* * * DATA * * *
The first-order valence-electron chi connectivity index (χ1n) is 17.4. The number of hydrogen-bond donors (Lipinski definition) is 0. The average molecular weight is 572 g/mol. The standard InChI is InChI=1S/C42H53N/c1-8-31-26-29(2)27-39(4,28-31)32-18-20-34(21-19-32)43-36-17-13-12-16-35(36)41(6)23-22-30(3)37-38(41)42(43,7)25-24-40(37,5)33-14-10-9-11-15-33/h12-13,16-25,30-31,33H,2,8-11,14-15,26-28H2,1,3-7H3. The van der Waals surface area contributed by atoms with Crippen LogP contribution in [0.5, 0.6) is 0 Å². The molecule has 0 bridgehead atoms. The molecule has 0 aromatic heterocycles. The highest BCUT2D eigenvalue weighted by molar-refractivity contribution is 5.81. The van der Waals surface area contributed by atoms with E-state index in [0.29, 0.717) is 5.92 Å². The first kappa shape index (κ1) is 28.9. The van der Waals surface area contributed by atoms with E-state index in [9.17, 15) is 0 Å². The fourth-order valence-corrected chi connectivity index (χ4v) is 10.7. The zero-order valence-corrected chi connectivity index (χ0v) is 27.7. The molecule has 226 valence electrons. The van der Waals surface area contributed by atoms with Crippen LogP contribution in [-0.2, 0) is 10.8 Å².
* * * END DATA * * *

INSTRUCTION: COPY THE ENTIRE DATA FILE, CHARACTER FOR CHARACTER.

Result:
The first-order valence-electron chi connectivity index (χ1n) is 17.4. The number of hydrogen-bond donors (Lipinski definition) is 0. The average molecular weight is 572 g/mol. The standard InChI is InChI=1S/C42H53N/c1-8-31-26-29(2)27-39(4,28-31)32-18-20-34(21-19-32)43-36-17-13-12-16-35(36)41(6)23-22-30(3)37-38(41)42(43,7)25-24-40(37,5)33-14-10-9-11-15-33/h12-13,16-25,30-31,33H,2,8-11,14-15,26-28H2,1,3-7H3. The van der Waals surface area contributed by atoms with Crippen LogP contribution in [0.5, 0.6) is 0 Å². The molecule has 0 bridgehead atoms. The molecule has 0 aromatic heterocycles. The highest BCUT2D eigenvalue weighted by molar-refractivity contribution is 5.81. The van der Waals surface area contributed by atoms with E-state index in [0.29, 0.717) is 5.92 Å². The first kappa shape index (κ1) is 28.9. The van der Waals surface area contributed by atoms with E-state index in [9.17, 15) is 0 Å². The fourth-order valence-corrected chi connectivity index (χ4v) is 10.7. The zero-order valence-corrected chi connectivity index (χ0v) is 27.7. The molecule has 226 valence electrons. The van der Waals surface area contributed by atoms with Crippen LogP contribution in [-0.2, 0) is 10.8 Å².